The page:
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I'm currently learning python using Learn Python the Hard Way and really enjoying it. In one of the lesson examples, there is a use of 'return' that I fail to grasp.

The lesson I'm stuck on is Exercise 43: Gothons From Planet Percal #25. I understand that when the game is first run next_room_name is set to central_corridor and so central_corridor() is called during the first loop under play(). What I don't understand is how self.start get's re-assigned.

For example, in the instance of death being returned under central_corridor(). After the return on line 49, we're back in the play(self): while True loop. The first line is next_room_name = self.start As far as I know, self.start still equals central_corridor, but it apparently is now equalling death.

Does this mean that after death is returned, and still in the while loop under play(), the object Game() has been reinitialized, the __init__ being fed the results of the return? I'm confused how the next_room_name = self.start under __init__ is being reassigned to death when we're technically still in the play(self): while True loop and haven't exited it. I guess I'm confused as to where death is being returned to.

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2 Answers 2

up vote 3 down vote accepted

So let's walk through a few steps of it up until the while loop:

a_game = Game("central_corridor")
a_game.play()

Here we instantiate a_game, with the start_value = central_corridor. So far, so good :) Now we run a_game.play():

def play(self):
    next_room_name = self.start

    while True:
        print "\n--------"
        room = getattr(self, next_room_name)
        next_room_name = room()

As you correctely stated, next_room_name gets assigned the value central_corridor, and then the while loop begins.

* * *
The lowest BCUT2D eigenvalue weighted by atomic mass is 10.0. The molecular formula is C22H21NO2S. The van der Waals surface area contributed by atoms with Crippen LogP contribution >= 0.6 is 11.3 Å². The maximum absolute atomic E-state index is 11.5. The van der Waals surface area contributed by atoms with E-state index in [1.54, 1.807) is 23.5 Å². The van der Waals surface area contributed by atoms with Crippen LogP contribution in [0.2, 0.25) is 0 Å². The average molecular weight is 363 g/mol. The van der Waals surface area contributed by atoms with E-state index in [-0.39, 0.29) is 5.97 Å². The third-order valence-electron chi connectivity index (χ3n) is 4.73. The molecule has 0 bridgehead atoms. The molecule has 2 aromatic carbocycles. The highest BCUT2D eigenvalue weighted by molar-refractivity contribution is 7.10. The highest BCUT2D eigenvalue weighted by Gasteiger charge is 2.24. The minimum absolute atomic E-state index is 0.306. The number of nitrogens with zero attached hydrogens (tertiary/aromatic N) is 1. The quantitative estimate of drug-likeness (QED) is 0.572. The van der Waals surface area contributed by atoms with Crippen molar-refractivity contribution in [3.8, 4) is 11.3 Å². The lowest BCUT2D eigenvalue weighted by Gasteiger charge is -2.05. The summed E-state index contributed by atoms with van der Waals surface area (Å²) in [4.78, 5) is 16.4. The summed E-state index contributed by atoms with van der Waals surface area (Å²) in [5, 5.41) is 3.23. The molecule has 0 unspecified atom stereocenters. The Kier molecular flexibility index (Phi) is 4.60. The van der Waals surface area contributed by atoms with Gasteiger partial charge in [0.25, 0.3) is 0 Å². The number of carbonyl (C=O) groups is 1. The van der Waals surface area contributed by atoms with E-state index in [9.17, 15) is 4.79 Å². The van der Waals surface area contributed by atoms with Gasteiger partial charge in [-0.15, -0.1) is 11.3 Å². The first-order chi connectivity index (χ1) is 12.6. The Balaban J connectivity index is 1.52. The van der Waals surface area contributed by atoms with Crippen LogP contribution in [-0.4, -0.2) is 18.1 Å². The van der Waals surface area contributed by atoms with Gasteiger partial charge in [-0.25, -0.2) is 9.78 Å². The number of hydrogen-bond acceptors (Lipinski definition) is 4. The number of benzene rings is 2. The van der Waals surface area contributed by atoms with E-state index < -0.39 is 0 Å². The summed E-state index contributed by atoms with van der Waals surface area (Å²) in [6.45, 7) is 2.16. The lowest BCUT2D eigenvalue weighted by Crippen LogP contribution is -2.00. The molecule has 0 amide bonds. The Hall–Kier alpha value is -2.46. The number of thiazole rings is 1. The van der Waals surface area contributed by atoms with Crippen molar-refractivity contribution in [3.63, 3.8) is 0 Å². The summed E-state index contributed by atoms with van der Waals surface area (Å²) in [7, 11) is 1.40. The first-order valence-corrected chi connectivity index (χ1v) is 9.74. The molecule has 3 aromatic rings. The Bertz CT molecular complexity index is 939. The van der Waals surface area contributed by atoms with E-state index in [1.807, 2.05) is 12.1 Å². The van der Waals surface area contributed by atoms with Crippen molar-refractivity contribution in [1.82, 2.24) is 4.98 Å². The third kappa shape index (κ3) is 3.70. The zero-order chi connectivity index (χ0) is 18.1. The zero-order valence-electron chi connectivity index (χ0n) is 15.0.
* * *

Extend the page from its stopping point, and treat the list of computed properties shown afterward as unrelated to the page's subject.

This may be the important part to get - the while loop only executes the while piece and everything indented undnerneath it - next_room_name is not reassigned to self.start each time. Instead, we define room as the attribute next_room_name (which is central_corridor), and then run the method of the same name. The return value of that method (let's say death) is then used in the next loop, meaning that room = death, next_room_name= the result of death(), which prints a random quip and then exits. If the name were another room, it would continue the loop.

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Your description was key to my understanding. just as in __init__(self, start) where start is looking for a value to be passed in, room = getattr(self, next_room_name) is also looking for a value to be passed in. It isn't absolutely defined as self.start, it's only passed in this value on the first iteration of the loop. OK, I think I got it. Thanks so much. –  Vin Breau Nov 7 '12 at 2:32
    
@VinBreau You got it :) Happy it helped! –  RocketDonkey Nov 7 '12 at 2:40

self.start is never reassigned. The return on line 49 doesn't return to the start of the play() method, it returns to

next_room_name = room()

The line next_room_name = self.start is not in the while loop at all, so it never happens after the first time. next_room_name is just set to death because that's what the central_corridor method returned.

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+1 - I was midway through typing mine when you answered and didn't have the heart to delete (although yours is clearer/more succinct :) ). –  RocketDonkey Nov 7 '12 at 2:05
    
Cool- +1 to yours as well. –  David Robinson Nov 7 '12 at 2:14
    
OK. So when death is returned in line 49, we go back to line 19, room = getattr(self, next_room_name) replaces next_room_name with whatever was returned? Is that correct? I think I get it. –  Vin Breau Nov 7 '12 at 2:28
1  
@VinBreau: No: the line next_room_name = room() is the line that replaces next_room_name with whatever was returned. –  David Robinson Nov 7 '12 at 2:30

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